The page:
What to Do When Your Ex-Spouse Calls CPS
If your ex-spouse calls Child Protective Services, or CPS, your divorce in Nassau or Suffolk County court can become exponentially more difficult. Dealing with CPS is rarely a pleasant experience and even if your ex-spouse has made false claims against you, CPS still has to do its due diligence and fully investigate the situation and ensure the safety of the children in your home environment before closing the case. CPS investigations can make you feel vulnerable. Children may not understand why you are being investigated, and it can be difficult to explain. If your ex-spouse reported you to Child Protective Services, here are the five steps you should take.
#1. Ask What You Are Being Accused Of and Take It Seriously
You have the right to know what the allegations are against you, although CPS may not tell you who made the complaint. It’s possible to remain anonymous when reporting to CPS, so there’s a chance they don’t know who actually called. However, you should be informed of why CPS has opened a case against you, and it’s important that you take the accusations seriously. Even if they sound absurd and like something you’d never do, understand that CPS has seen worse and there’s a good chance that they believe the accusations against you are true.
#2. Never Submit to CPS Questioning Without an Attorney Present
CPS caseworkers will often ask to speak with you, or your child, just to ask a few questions. Parents don’t usually see any problem with this, particularly when they are innocent and have nothing to hide. Innocent or not, you should absolutely never answer any questions asked by a caseworker without a lawyer present. If the caseworker believes you are guilty, they can twist your words to fit their narrative and “prove” that the allegations are true.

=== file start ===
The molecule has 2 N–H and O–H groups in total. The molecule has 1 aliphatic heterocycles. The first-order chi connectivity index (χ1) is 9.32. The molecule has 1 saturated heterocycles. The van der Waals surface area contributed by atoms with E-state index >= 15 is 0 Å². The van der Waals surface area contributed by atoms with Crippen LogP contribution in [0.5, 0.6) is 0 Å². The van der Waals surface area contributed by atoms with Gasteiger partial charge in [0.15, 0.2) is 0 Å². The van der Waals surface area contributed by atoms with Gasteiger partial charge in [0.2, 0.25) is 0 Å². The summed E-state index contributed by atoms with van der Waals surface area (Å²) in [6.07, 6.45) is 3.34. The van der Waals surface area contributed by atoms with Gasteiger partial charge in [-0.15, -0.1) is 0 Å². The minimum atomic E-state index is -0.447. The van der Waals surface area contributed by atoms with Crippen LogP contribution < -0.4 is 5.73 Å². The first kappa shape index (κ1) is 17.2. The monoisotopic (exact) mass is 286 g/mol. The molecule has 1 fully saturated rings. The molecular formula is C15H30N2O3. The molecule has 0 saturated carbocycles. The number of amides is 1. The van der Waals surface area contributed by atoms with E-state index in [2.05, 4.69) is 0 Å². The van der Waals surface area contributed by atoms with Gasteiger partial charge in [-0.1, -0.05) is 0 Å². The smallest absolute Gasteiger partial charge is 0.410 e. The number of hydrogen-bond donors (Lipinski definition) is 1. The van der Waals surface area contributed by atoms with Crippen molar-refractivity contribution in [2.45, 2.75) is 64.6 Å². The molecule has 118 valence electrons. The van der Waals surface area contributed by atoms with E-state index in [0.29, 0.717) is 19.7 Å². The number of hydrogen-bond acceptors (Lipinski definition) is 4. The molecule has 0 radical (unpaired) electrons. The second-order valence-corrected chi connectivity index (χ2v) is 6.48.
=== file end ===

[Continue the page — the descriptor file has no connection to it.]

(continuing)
#3. Never Allow CPS Into Your Home without a Court Order
When a caseworker asks you to answer some questions, they will often ask to be let into your home at the same time. Again, too many parents don’t realize they have the option to decline if the caseworker does not have a court order. If you allow the caseworker into your home, you waive your Fourth Amendment rights to fair search and seizure. Be aware that even if a police officer accompanies the caseworker, you do not have to let them in, answer questions, or surrender your children without a court order — nor should you.
#4. Be Polite But Firm
It’s never a good idea to be hostile toward a CPS caseworker, even if they are becoming hostile toward you, and it’s very possible that they will if you aren’t letting them into your home or answering their questions. You may be threatened, lied to, or treated poorly for not complying. Regardless, you should politely but firmly maintain your stance that you will not answer questions without an attorney and will not allow CPS into your home without a court order.
#5. Take Your Child to the Doctor
If you’ve been accused of physically harming or otherwise abusing your child, discuss with your attorney the option of taking them to a doctor you trust for a thorough physical examination. The idea here is to get on medical record that your child is free from marks, bruises, or behavior that would indicate abuse, physical or otherwise. CPS may suggest a doctor for your child to go to, but you are not required to go to that doctor and it’s not in your best interest to do so. Instead, use a physician you have a relationship with and ideally has seen your child before for when both healthy and sick.
Contact Our Long Island Divorce Law Firm Today
Defending yourself against CPS isn’t something you should have to navigate alone. Our Long Island divorce and family law firm has worked with numerous clients who have been the subject of unfair CPS investigations launched by angry ex-spouses, and we can provide you with the zealous legal representation you need so you always know what your rights are and what your next move should be.
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